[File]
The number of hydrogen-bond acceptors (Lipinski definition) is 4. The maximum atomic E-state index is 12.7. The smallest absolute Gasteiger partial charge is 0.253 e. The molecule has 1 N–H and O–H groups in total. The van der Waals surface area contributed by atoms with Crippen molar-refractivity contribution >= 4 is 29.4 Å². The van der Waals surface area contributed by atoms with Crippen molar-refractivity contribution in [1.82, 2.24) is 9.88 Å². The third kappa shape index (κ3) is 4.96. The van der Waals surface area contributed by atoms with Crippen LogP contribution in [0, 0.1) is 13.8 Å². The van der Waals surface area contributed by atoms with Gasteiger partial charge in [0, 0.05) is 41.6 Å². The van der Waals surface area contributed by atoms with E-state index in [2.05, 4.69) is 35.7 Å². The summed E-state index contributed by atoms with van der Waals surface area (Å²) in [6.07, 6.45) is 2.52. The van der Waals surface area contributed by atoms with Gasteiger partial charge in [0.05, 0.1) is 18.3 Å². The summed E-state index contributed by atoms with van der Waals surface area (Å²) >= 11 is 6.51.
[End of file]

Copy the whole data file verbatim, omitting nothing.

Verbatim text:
The number of hydrogen-bond acceptors (Lipinski definition) is 4. The maximum atomic E-state index is 12.7. The smallest absolute Gasteiger partial charge is 0.253 e. The molecule has 1 N–H and O–H groups in total. The van der Waals surface area contributed by atoms with Crippen molar-refractivity contribution >= 4 is 29.4 Å². The van der Waals surface area contributed by atoms with Crippen molar-refractivity contribution in [1.82, 2.24) is 9.88 Å². The third kappa shape index (κ3) is 4.96. The van der Waals surface area contributed by atoms with Crippen LogP contribution in [0, 0.1) is 13.8 Å². The van der Waals surface area contributed by atoms with Gasteiger partial charge in [0, 0.05) is 41.6 Å². The van der Waals surface area contributed by atoms with E-state index in [2.05, 4.69) is 35.7 Å². The summed E-state index contributed by atoms with van der Waals surface area (Å²) in [6.07, 6.45) is 2.52. The van der Waals surface area contributed by atoms with Gasteiger partial charge in [0.05, 0.1) is 18.3 Å². The summed E-state index contributed by atoms with van der Waals surface area (Å²) >= 11 is 6.51.